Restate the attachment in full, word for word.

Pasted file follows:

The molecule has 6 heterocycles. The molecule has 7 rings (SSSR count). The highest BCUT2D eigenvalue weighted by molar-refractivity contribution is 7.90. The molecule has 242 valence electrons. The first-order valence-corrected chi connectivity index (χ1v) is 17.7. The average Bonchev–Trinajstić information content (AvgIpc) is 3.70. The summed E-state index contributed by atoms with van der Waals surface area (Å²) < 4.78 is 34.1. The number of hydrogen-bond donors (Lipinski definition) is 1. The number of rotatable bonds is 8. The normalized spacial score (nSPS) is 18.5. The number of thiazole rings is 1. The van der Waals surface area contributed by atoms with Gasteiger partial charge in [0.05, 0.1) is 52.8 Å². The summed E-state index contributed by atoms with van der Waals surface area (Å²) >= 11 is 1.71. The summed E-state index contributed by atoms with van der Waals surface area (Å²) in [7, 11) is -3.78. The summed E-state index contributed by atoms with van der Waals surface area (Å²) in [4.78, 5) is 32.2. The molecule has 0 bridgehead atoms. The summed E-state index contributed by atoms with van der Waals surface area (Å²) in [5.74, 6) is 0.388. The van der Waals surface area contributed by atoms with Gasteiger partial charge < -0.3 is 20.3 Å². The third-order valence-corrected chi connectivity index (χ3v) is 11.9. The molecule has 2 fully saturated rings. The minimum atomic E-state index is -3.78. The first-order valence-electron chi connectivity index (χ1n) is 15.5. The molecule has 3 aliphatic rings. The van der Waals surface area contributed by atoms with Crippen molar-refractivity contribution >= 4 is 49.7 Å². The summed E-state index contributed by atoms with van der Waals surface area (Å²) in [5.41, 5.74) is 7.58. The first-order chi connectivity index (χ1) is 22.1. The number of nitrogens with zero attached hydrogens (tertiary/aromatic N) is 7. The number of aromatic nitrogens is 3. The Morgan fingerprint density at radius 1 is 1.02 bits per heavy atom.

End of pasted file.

The molecule has 6 heterocycles. The molecule has 7 rings (SSSR count). The highest BCUT2D eigenvalue weighted by molar-refractivity contribution is 7.90. The molecule has 242 valence electrons. The first-order valence-corrected chi connectivity index (χ1v) is 17.7. The average Bonchev–Trinajstić information content (AvgIpc) is 3.70. The summed E-state index contributed by atoms with van der Waals surface area (Å²) < 4.78 is 34.1. The number of hydrogen-bond donors (Lipinski definition) is 1. The number of rotatable bonds is 8. The normalized spacial score (nSPS) is 18.5. The number of thiazole rings is 1. The van der Waals surface area contributed by atoms with Gasteiger partial charge in [0.05, 0.1) is 52.8 Å². The summed E-state index contributed by atoms with van der Waals surface area (Å²) >= 11 is 1.71. The summed E-state index contributed by atoms with van der Waals surface area (Å²) in [7, 11) is -3.78. The summed E-state index contributed by atoms with van der Waals surface area (Å²) in [4.78, 5) is 32.2. The molecule has 0 bridgehead atoms. The summed E-state index contributed by atoms with van der Waals surface area (Å²) in [5.74, 6) is 0.388. The van der Waals surface area contributed by atoms with Gasteiger partial charge < -0.3 is 20.3 Å². The third-order valence-corrected chi connectivity index (χ3v) is 11.9. The molecule has 2 fully saturated rings. The minimum atomic E-state index is -3.78. The first-order valence-electron chi connectivity index (χ1n) is 15.5. The molecule has 3 aliphatic rings. The van der Waals surface area contributed by atoms with Crippen molar-refractivity contribution >= 4 is 49.7 Å². The summed E-state index contributed by atoms with van der Waals surface area (Å²) in [5.41, 5.74) is 7.58. The first-order chi connectivity index (χ1) is 22.1. The number of nitrogens with zero attached hydrogens (tertiary/aromatic N) is 7. The number of aromatic nitrogens is 3. The Morgan fingerprint density at radius 1 is 1.02 bits per heavy atom.